The Poetic Demand of the Disaster The need to which the poetics of disaster responds has long been felt if not known. It is in fact the case that the earliest appeal for such a poetics, voiced by Hölderlin, in “Brot und Wein,” in which he wrote “Aber Freud! Wir kommen zu spät. Zwar leben die Götter, Aber über dem Haupt droben in anderer Welt... und wozu Dichter in dürftiger Zeit?”1 Here, what is disastrous, or the disaster itself, is the destitution of the times – the retreat of the Gods – which calls into question the role of the poet, and thereby, of all writing. 2. Nietzsche – Madman Parable – Eternal Return
The madman.- Have you not heard of that madman who lit a lantern in the bright morning hours. ran to the market place. and cried incessantly: "I seek God! I seek God!" As many of those who did not believe in God were standing around just then, he provoked much laughter. Has he got lost? asked one. Did he lose his way like a child? asked another. Oris he hiding? Is he afraid of us? Has he gone on a voyage? emigrated? Thus they yelled and laughed. The madman jumped into their midst and pierced them with his eyes. Whither is God?" he cried; "I will tell you. We have killed him-you and I. All of us are his murderers. But how did we do this? How could we drink up the sea? Who gave us the sponge to wipe away the entire horizon? What were we doing when we unchained this earth from its sun? Whither is it moving now? Whither are we moving? Away from all suns? Are we not plunging continually? Backward. sideward. forward. in all directions? Is there still any up or down? Are we not straying as through an infinite nothing? Do we not feel the breath of empty space? Has it Dot become colder? Is not night continually closing in on us? Do we not need to light lanterns in the morning? Do we hear nothing as yet of the noise of the gravediggers who are burying God? Do we smell nothing as yet of the divine decomposition? Gods. too. Decompose. God is dead. God remains dead. And we have killed him. "How shall we comfort ourselves. the murderers of all murderers? What was holiest and mightiest of all that the world has yet owned has bled to death under our knives: who will wipe this blood off us? What water is there for us to clean ourselves? What festivals of atonement, what sacred games shall we have to invent? Is not the greatness of this deed too great for us? Must we ourselves not become gods simply to appear worthy of it? There has never been a greater deed; and whoever IS born after usfor the sake of this deed he will belong to a higher history than all history hitherto." Here the madman fell silent and looked again at his listeners and they. too. were silent and stared at him in astonishment. At 18st he threw his lantern on the ground. and it broke into pieces and went out. "I have come too early," he said then: "my time is not yet. This tremendous event is still on its way, still wandering; it has not yet reached the ears of men. Lightning and thunder require time; the light of the stars requires time; deeds. though done. still require. lime to be seen and heard. This deed is still more distant from them than the most distant stars-and yet they have done it themselves .• , It has been related further that on the same day the madman forced his way into several churches and there struck up his requiem aeternam deo. Led out and caned to account, he is said always to have replied nothing but: "What after all are these churches now if they are not the tombs and sepulchers of God? Nietzsche, The Gay Science, 181-182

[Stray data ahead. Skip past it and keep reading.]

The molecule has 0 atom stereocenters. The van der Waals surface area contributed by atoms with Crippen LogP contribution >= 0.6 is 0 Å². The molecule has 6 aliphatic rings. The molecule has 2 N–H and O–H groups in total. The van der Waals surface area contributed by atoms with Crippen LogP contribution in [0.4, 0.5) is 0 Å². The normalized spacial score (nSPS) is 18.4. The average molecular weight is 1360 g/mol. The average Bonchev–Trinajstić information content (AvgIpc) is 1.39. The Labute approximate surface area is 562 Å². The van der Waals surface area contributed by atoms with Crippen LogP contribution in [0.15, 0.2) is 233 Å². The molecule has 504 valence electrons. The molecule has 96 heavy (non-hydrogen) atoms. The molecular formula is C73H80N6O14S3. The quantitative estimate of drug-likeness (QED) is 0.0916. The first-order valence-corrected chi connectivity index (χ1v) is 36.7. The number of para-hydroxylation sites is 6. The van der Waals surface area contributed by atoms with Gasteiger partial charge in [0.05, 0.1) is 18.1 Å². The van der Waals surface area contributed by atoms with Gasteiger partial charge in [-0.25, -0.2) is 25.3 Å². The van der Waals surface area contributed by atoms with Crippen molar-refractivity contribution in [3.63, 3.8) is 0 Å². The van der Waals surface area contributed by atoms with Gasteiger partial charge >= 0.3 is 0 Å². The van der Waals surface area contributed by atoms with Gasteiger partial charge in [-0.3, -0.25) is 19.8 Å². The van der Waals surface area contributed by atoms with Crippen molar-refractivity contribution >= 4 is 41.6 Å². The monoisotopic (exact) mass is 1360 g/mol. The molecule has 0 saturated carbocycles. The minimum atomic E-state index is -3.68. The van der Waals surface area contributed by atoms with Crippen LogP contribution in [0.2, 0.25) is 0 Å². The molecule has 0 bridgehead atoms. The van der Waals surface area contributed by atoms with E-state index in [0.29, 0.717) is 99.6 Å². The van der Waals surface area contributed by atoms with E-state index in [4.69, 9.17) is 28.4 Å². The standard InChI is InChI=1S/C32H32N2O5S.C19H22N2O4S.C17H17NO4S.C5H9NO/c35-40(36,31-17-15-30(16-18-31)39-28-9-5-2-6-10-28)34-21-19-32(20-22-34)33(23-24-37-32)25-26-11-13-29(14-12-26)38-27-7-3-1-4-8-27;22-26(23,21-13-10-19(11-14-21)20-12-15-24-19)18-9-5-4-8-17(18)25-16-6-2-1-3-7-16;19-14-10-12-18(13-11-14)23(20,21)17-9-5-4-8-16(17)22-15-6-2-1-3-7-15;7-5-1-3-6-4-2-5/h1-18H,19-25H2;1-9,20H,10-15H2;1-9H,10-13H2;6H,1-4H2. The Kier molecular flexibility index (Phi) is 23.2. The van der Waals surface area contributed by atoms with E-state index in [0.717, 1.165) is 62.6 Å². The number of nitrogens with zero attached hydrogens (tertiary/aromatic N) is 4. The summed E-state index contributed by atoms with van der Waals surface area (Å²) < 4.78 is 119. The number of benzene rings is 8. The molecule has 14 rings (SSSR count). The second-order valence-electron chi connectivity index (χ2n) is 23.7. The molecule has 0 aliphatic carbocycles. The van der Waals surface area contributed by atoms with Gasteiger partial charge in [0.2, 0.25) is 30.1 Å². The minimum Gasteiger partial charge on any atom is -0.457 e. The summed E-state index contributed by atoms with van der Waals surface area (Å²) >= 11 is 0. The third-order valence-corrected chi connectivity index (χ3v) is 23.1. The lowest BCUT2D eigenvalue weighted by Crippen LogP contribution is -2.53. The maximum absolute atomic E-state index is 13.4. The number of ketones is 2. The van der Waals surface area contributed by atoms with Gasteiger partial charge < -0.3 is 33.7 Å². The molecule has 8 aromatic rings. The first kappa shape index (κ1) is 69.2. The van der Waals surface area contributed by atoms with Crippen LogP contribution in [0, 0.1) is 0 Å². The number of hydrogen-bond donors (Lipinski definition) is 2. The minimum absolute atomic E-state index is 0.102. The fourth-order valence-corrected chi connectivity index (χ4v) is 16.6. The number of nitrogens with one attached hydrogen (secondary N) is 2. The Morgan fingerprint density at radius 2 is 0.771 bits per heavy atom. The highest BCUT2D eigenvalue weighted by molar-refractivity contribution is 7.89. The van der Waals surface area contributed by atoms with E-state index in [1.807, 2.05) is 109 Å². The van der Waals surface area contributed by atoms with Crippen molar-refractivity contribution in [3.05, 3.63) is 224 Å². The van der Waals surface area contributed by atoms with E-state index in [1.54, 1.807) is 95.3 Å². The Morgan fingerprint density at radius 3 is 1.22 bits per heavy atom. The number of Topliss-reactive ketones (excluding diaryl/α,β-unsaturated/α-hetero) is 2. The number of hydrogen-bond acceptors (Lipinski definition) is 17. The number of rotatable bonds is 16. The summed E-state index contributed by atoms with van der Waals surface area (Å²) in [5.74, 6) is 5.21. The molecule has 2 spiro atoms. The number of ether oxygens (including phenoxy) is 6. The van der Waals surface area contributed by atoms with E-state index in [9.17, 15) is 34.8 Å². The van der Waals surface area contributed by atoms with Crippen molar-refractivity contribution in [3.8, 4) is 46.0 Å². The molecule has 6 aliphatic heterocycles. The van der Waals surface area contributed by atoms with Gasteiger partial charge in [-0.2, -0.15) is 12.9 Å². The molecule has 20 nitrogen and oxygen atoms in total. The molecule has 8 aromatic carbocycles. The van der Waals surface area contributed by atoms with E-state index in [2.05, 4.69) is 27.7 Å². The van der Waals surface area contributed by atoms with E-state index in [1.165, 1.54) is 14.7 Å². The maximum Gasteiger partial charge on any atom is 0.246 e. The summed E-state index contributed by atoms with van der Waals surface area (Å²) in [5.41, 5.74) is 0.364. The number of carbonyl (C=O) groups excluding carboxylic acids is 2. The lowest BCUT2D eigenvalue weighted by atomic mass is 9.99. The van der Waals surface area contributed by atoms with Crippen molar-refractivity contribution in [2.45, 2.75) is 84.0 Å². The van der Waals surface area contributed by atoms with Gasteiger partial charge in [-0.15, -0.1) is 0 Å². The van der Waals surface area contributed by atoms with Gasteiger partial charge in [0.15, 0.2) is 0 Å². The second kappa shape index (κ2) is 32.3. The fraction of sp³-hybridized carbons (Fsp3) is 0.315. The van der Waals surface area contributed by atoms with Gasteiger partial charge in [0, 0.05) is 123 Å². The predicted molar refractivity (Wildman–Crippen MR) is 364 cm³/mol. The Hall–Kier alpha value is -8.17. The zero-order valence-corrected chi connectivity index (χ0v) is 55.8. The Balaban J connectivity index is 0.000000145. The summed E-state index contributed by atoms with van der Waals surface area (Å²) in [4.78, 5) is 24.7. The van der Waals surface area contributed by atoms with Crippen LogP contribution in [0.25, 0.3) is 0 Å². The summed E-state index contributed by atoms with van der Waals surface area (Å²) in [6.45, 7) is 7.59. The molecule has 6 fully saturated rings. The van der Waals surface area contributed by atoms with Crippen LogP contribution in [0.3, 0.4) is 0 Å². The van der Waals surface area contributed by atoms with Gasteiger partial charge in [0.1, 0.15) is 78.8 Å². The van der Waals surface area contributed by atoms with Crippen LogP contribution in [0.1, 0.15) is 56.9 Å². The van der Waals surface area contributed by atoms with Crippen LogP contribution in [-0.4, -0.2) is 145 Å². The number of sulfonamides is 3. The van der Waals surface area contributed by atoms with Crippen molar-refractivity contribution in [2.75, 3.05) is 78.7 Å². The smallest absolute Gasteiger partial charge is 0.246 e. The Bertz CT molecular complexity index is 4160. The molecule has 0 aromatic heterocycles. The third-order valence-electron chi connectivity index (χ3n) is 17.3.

3. Historical/Technological/Political/Cultural events at the end of Modernity 4. End of history in double sense – Histoire/Geschichte – Story “When all is said, what remains to be said is the disaster. Ruin of words, demise writing,
1 Friedrich Hölderlin, Dichtungen und Briefe (München: Winkler, 1952), pg. 166.

faintness faintly murmuring: what remains without remains (the fragmentary)” (33) “Quand tout est dit, ce qui reste à dire est la désastre, ruine parole, défaillance par l'écriture, rumeur qui murmure ce qui reste sans reste (le fragmentaire)” (58) II. The Disaster 1. No definition is possible. The disaster discredits definition vis-a-vis a concept or essence. a) How to do without definition? b) description and “family resemblance” remain. 2. Reference to standard dictionary definitions, with emphasis on the article “the” as opposed to “a” - Etymology a) OED 1. An unfavourable aspect of a star or planet; ‘an obnoxious planet’. Obs. 2. a. Anything that befalls of ruinous or distressing nature; a sudden or great misfortune, mishap, or misadventure; a calamity. Usually with a and pl., but also without a, as ‘a record of disaster’. ‘Disaster is etymologically a mishap due to a baleful stellar aspect’ (Whitney Life Lang. vi. (1875) 99). Etymology: OED: “[ad. F. désastre (1564 in Hatz.-Darm.) ‘a disaster, misfortune, calamitie, misadventure, hard chance’; f. des-, DIS- 4 + astre ‘a starre, a Planet; also destinie, fate, fortune, hap’ (Cotgr.), ad. L. astrum, Gr. star; after It. disastro ‘disastre, mischance, ill lucke’ (Florio). Cf. Pr., Sp., Pg. desastre, also Pr. benastre good fortune, malastre ill fortune, and Eng. Illstarred.]” cf. 116-7